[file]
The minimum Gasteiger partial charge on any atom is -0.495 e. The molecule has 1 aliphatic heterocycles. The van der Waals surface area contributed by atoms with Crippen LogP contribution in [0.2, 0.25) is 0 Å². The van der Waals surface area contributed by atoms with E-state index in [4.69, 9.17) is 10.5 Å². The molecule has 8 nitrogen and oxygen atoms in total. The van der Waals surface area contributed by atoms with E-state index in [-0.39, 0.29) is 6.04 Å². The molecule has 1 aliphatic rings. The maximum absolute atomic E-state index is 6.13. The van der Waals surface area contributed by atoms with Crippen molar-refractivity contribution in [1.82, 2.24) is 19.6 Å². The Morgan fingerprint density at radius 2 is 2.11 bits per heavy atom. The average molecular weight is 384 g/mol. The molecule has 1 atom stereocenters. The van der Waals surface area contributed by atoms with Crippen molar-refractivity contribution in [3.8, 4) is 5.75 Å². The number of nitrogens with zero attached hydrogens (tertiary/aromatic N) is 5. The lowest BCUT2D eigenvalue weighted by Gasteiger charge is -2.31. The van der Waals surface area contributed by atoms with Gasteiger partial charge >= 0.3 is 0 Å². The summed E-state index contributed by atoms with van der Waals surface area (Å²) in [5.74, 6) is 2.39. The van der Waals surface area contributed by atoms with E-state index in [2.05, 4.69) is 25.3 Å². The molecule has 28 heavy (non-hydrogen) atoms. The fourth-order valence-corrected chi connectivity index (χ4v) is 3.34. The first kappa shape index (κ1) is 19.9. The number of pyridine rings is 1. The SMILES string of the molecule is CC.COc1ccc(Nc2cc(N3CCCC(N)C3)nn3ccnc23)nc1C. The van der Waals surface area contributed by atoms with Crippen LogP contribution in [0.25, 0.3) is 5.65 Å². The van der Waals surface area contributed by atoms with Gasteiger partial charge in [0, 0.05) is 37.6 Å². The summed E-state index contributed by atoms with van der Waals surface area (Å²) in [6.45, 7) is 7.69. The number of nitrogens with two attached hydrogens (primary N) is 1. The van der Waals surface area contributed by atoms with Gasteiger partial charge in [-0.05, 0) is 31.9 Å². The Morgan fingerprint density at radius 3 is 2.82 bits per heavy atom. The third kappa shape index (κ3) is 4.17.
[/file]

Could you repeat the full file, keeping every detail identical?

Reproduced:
The minimum Gasteiger partial charge on any atom is -0.495 e. The molecule has 1 aliphatic heterocycles. The van der Waals surface area contributed by atoms with Crippen LogP contribution in [0.2, 0.25) is 0 Å². The van der Waals surface area contributed by atoms with E-state index in [4.69, 9.17) is 10.5 Å². The molecule has 8 nitrogen and oxygen atoms in total. The van der Waals surface area contributed by atoms with E-state index in [-0.39, 0.29) is 6.04 Å². The molecule has 1 aliphatic rings. The maximum absolute atomic E-state index is 6.13. The van der Waals surface area contributed by atoms with Crippen molar-refractivity contribution in [1.82, 2.24) is 19.6 Å². The Morgan fingerprint density at radius 2 is 2.11 bits per heavy atom. The average molecular weight is 384 g/mol. The molecule has 1 atom stereocenters. The van der Waals surface area contributed by atoms with Crippen molar-refractivity contribution in [3.8, 4) is 5.75 Å². The number of nitrogens with zero attached hydrogens (tertiary/aromatic N) is 5. The lowest BCUT2D eigenvalue weighted by Gasteiger charge is -2.31. The van der Waals surface area contributed by atoms with Gasteiger partial charge >= 0.3 is 0 Å². The summed E-state index contributed by atoms with van der Waals surface area (Å²) in [5.74, 6) is 2.39. The van der Waals surface area contributed by atoms with E-state index in [2.05, 4.69) is 25.3 Å². The molecule has 28 heavy (non-hydrogen) atoms. The fourth-order valence-corrected chi connectivity index (χ4v) is 3.34. The first kappa shape index (κ1) is 19.9. The number of pyridine rings is 1. The SMILES string of the molecule is CC.COc1ccc(Nc2cc(N3CCCC(N)C3)nn3ccnc23)nc1C. The van der Waals surface area contributed by atoms with Crippen LogP contribution in [0.25, 0.3) is 5.65 Å². The van der Waals surface area contributed by atoms with Gasteiger partial charge in [0, 0.05) is 37.6 Å². The summed E-state index contributed by atoms with van der Waals surface area (Å²) in [6.45, 7) is 7.69. The number of nitrogens with two attached hydrogens (primary N) is 1. The van der Waals surface area contributed by atoms with Gasteiger partial charge in [-0.05, 0) is 31.9 Å². The Morgan fingerprint density at radius 3 is 2.82 bits per heavy atom. The third kappa shape index (κ3) is 4.17.